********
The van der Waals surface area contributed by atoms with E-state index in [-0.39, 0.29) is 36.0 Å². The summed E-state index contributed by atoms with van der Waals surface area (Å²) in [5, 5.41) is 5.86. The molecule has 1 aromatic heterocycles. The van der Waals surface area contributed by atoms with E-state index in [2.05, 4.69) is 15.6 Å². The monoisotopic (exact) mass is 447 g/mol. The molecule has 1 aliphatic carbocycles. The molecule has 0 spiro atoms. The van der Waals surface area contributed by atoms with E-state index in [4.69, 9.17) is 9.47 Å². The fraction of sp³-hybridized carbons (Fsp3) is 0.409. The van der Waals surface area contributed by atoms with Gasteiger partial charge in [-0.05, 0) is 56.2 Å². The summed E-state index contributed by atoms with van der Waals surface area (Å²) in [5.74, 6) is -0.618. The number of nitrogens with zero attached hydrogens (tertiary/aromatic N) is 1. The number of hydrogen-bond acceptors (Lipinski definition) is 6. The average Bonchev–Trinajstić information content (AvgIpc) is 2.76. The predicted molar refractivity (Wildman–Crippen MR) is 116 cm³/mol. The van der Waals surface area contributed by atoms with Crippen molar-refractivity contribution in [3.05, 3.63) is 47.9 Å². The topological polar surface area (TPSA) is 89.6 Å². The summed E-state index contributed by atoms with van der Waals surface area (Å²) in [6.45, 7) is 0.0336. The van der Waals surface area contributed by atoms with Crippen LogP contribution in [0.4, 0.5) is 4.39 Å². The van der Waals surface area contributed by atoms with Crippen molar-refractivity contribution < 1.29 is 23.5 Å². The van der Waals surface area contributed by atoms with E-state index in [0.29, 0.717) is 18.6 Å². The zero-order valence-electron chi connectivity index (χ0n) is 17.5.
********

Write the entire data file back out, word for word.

The van der Waals surface area contributed by atoms with E-state index in [-0.39, 0.29) is 36.0 Å². The summed E-state index contributed by atoms with van der Waals surface area (Å²) in [5, 5.41) is 5.86. The molecule has 1 aromatic heterocycles. The van der Waals surface area contributed by atoms with E-state index in [2.05, 4.69) is 15.6 Å². The monoisotopic (exact) mass is 447 g/mol. The molecule has 1 aliphatic carbocycles. The molecule has 0 spiro atoms. The van der Waals surface area contributed by atoms with E-state index in [4.69, 9.17) is 9.47 Å². The fraction of sp³-hybridized carbons (Fsp3) is 0.409. The van der Waals surface area contributed by atoms with Gasteiger partial charge in [-0.05, 0) is 56.2 Å². The summed E-state index contributed by atoms with van der Waals surface area (Å²) in [5.74, 6) is -0.618. The number of nitrogens with zero attached hydrogens (tertiary/aromatic N) is 1. The number of hydrogen-bond acceptors (Lipinski definition) is 6. The average Bonchev–Trinajstić information content (AvgIpc) is 2.76. The predicted molar refractivity (Wildman–Crippen MR) is 116 cm³/mol. The van der Waals surface area contributed by atoms with Crippen molar-refractivity contribution in [3.05, 3.63) is 47.9 Å². The topological polar surface area (TPSA) is 89.6 Å². The summed E-state index contributed by atoms with van der Waals surface area (Å²) in [6.45, 7) is 0.0336. The van der Waals surface area contributed by atoms with Crippen LogP contribution in [0.4, 0.5) is 4.39 Å². The van der Waals surface area contributed by atoms with Crippen molar-refractivity contribution < 1.29 is 23.5 Å². The van der Waals surface area contributed by atoms with E-state index in [0.29, 0.717) is 18.6 Å². The zero-order valence-electron chi connectivity index (χ0n) is 17.5.